CATCH THE BUZZ – Apple Producers Named In Antidumping Ruling. The Shoe Is On The Other Foot

Posted By: Christina Herrick | January 12, 2016 in

The Secretariat of Economy (SE) in Mexico published the results of a preliminary antidumping investigation against imported apples from the U.S. As a result of this resolution, the Mexican government is requiring provisional duty payments.

The Regional Fruit Producers Association from the State of Chihuahua (UNIFRUT) requested an antidumping investigation against the producers and exporters of apples from the U.S., because they believed U.S. apples were sold in Mexico for less than fair value to the detriment of growers in Chihuahua. The petition was delivered to the SE on Aug. 14, 2014. On Dec. 4, 2014, the Mexican government announced it would begin an antidumping investigation on imports of apples from the U.S.

In the official notice, the SE stated there is sufficient evidence to support the claim that imported of apples from the U.S. were sold at discriminatory prices in Mexico.

The investigation resolution states

  • Imports of apples from the U.S. were made with dumping margins of up to 20.82% during the period of investigation. Such imports represented 98% of total imports.
  • The imports investigated registered growth both in absolute terms and relative to the market size and domestic production over the period analyzed. This resulted in the displacement of domestic sales and a larger share of U.S. imports in the Mexican market.
  • The prices of the imports investigated decreased during the investigation period and were lower than the average price of domestic sales in the months previous to the harvest during the period investigated.
  • Imports of apples caused the deterioration of relevant indicators of the Mexican apple industry, production in the period analyzed and in the period investigated. The share of domestic sales and production in the Mexican market, the income from total sales and the domestic market, as well as gross profits and gross operating margin were impacted.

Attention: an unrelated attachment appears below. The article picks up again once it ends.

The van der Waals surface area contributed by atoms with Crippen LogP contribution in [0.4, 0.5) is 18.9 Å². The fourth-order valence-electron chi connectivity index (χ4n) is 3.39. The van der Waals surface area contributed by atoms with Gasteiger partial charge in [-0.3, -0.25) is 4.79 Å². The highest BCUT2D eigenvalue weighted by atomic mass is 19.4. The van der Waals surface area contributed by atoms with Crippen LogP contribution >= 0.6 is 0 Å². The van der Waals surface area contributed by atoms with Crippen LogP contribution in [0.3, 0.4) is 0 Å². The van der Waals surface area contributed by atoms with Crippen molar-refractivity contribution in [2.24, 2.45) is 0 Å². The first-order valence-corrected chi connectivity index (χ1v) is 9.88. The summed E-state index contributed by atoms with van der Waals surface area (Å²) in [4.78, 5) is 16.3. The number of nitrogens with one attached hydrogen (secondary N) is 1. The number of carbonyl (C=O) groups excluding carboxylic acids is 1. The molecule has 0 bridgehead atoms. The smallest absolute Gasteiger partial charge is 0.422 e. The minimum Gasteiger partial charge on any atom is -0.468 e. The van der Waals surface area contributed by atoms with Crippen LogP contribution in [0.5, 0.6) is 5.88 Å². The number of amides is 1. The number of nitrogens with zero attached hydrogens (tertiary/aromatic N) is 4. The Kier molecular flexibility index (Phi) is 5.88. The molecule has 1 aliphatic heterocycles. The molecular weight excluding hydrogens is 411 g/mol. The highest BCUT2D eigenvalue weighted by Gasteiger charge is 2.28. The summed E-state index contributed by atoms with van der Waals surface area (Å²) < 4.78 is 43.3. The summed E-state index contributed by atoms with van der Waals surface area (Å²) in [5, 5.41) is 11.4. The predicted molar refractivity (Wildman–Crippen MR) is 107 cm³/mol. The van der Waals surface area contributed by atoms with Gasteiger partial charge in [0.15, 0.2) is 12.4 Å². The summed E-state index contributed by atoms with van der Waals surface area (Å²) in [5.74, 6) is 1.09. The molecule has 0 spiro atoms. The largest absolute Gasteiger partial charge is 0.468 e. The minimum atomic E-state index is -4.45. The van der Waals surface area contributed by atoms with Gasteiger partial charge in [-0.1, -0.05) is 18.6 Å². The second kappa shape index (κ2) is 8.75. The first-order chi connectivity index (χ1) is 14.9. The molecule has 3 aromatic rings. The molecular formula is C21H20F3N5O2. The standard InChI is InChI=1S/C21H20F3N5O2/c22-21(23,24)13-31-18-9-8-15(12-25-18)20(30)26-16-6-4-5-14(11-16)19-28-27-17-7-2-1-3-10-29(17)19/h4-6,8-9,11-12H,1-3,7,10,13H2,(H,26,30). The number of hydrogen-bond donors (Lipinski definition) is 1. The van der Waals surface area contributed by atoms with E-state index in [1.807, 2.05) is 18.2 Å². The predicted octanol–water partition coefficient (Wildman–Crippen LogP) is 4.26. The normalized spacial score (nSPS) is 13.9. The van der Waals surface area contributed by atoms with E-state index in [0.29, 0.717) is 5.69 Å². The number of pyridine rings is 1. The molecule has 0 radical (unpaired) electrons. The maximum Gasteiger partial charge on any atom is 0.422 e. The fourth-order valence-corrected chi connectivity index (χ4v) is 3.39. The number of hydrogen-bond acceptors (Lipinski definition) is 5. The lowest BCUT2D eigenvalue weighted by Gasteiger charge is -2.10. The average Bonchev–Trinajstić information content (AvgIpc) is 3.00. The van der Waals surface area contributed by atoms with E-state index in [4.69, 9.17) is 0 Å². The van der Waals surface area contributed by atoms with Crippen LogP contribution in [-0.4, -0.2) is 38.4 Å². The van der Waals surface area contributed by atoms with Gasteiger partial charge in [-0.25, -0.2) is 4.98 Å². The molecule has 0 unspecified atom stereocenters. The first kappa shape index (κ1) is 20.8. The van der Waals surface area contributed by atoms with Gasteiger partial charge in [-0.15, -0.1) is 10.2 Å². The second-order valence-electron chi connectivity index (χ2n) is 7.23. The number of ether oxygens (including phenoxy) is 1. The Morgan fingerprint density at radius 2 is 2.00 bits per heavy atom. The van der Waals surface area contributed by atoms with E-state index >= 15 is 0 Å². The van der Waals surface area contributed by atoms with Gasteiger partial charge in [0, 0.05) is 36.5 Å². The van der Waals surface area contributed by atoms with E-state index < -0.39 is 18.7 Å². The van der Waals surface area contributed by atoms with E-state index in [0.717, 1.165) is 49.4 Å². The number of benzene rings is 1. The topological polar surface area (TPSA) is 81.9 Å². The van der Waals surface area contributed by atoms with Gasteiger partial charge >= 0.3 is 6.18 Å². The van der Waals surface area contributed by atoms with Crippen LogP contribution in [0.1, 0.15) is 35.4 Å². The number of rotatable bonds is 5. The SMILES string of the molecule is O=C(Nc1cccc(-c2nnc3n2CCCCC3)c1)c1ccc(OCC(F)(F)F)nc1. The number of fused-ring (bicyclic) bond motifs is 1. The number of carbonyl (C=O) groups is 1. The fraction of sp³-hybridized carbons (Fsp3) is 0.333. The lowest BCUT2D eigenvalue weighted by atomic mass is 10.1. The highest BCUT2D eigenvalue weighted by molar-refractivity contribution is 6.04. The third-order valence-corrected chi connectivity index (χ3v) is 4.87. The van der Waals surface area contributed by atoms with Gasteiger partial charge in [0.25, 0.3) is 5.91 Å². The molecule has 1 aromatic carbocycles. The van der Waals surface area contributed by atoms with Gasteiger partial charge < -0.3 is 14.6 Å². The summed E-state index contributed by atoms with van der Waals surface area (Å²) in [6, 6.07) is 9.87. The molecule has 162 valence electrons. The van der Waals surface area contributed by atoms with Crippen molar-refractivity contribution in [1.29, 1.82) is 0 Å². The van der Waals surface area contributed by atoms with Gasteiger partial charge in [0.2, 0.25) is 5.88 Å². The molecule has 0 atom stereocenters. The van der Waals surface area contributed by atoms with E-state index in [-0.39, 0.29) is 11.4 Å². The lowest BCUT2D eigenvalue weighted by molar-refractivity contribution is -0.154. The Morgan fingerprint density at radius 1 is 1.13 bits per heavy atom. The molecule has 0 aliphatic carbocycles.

The projections provided by UNIFRUT to support the analysis of threat of injury are based on a reasonable methodology and historical figures for both imports and economic and financial indicators of the domestic industry, and allows the SE to observe a probability that in case no antidumping duties were imposed, an increase of imports would aggravate the injury to the domestic industry.

U.S. exports are several times the size of the domestic Mexican market, and U.S. apple exports to the Mexican market were increasing in absolute and relative terms, and were made at low prices.

According to the SE, although there could be other factors causing injury to the domestic industry besides the imports under investigation, the presence and behavior of the imports with price discrimination, and prices at which imports were made, had a direct impact on the performance of various indicators of the domestic producers.

Due to the large number of U.S. producers/exporters of apples to Mexico, SE limited its examination in the antidumping investigation to the 11 largest U.S. producers/exporters of apples during the period of investigation. The SE decided to impose the following preliminary antidumping duties:

  • Broetje: 17.22 %
  • Chiawana: 8.27%
  • CPC: none
  • Custom Apple: 5.55%
  • Evans: 2.44%
  • Gilbert: 7.39%
  • Monson: none
  • Northern Fruit: 9.45%
  • Stemilt: 10.14%
  • Washington Fruit: none
  • Zirkle: 20.82%
  • Producers/exporters not part of the sample: 7.55%
  • All others: 20.82%

Preliminary antidumping duties started collection on Jan. 7, and will remain in force until a final determination is reached. Preliminary duties may be paid or guaranteed subject to a final determination. According to SE, interested parties may file written comments on this preliminary determination within 20 business days of its issuance directly to Mexico’s investigating authority.